Vm e S' : (1) q,(m) > 0
(2) q1 = 1
(3) P=y .
Since the stationary distribution is by definition a left eigenvector of the state transition
matrix (Definition A10), it follows from Eq. 4.15 and 4.16 that the asymptotic state prob-
ability distribution of the time-homogeneous two-operator algorithm is completely deter-
mined by the objective function and the algorithm parameters. It is independent of the
starting state, mo.
4.3.3 A Three-Operator Algorithm (Reproduction. Mutation and Crossover)
The three-operator simple genetic algorithm corresponds to the case
Vk:Qk = (pm(k), pc(k)) with both pm(k) and p,(k) nonzero. Results analogous to Eq.
4.14-4.21 for the two-operator case are obtainable by defining a new function which is
similar in character to the Hamming distance function employed in Section 4.3.2 for the
two-operator case. This subsection completes that generalization. The result only reflects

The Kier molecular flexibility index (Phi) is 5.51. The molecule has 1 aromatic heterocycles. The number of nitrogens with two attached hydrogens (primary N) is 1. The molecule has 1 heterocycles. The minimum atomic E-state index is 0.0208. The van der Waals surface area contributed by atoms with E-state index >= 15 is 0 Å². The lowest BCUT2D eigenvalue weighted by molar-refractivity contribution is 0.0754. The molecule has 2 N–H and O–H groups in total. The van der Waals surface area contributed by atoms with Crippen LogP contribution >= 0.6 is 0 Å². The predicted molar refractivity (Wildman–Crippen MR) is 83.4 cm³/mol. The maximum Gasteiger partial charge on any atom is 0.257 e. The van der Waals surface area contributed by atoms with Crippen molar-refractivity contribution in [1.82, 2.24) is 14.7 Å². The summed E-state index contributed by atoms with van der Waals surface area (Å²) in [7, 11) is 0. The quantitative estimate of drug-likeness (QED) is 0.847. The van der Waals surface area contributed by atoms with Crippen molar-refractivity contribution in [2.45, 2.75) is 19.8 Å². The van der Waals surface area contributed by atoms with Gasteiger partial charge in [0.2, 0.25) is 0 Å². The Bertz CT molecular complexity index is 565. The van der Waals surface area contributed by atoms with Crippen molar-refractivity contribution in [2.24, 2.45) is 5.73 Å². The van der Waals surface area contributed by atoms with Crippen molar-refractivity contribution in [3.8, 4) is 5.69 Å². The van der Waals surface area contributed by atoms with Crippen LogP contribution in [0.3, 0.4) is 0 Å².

the crossover operation implicitly, however it permits some very significant conclusions
concerning bounding values of the three operator conditional probabilities.
The new function, I(i,j, k, s), is defined over an ordered quadruple (i,j, k, s) where
i,j,k e S and where s e {0, 1, -,L} is a bit-string location. The states i,j e S represent
respectively the first and second parent strings selected at a particular crossover opportu-
nity and k e S represents a possible descendent string. The bit-string location s is the
location randomly selected by the crossover operator, and normally it is uniformly
distributed over its range. Thus, I is defined on S x S x S x {0, 1,2, .. L} and it takes on
values selected from {0, 1 depending upon whether the indicated crossover operation is
or is not consistent. That is, I assumes the value one if the bit-string k is produced by
crossing the bit-strings i and j at the site s, and zero otherwise.